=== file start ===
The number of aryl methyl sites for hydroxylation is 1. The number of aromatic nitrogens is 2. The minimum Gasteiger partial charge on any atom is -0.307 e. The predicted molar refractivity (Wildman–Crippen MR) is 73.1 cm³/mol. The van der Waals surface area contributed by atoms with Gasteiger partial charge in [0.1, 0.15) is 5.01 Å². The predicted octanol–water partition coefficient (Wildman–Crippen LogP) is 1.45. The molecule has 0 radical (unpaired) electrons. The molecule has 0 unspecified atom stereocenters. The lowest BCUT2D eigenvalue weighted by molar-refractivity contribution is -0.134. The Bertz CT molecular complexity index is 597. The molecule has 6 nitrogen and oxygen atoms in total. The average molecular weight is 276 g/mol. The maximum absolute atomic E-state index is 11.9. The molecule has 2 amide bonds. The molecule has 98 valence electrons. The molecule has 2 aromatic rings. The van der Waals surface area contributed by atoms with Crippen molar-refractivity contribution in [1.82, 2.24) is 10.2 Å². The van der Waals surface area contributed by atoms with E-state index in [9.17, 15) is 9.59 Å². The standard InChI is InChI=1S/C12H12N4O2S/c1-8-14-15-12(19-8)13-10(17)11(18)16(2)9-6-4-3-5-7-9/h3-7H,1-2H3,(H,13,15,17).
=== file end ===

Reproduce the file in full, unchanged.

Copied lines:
The number of aryl methyl sites for hydroxylation is 1. The number of aromatic nitrogens is 2. The minimum Gasteiger partial charge on any atom is -0.307 e. The predicted molar refractivity (Wildman–Crippen MR) is 73.1 cm³/mol. The van der Waals surface area contributed by atoms with Gasteiger partial charge in [0.1, 0.15) is 5.01 Å². The predicted octanol–water partition coefficient (Wildman–Crippen LogP) is 1.45. The molecule has 0 radical (unpaired) electrons. The molecule has 0 unspecified atom stereocenters. The lowest BCUT2D eigenvalue weighted by molar-refractivity contribution is -0.134. The Bertz CT molecular complexity index is 597. The molecule has 6 nitrogen and oxygen atoms in total. The average molecular weight is 276 g/mol. The maximum absolute atomic E-state index is 11.9. The molecule has 2 amide bonds. The molecule has 98 valence electrons. The molecule has 2 aromatic rings. The van der Waals surface area contributed by atoms with Crippen molar-refractivity contribution in [1.82, 2.24) is 10.2 Å². The van der Waals surface area contributed by atoms with E-state index in [9.17, 15) is 9.59 Å². The standard InChI is InChI=1S/C12H12N4O2S/c1-8-14-15-12(19-8)13-10(17)11(18)16(2)9-6-4-3-5-7-9/h3-7H,1-2H3,(H,13,15,17).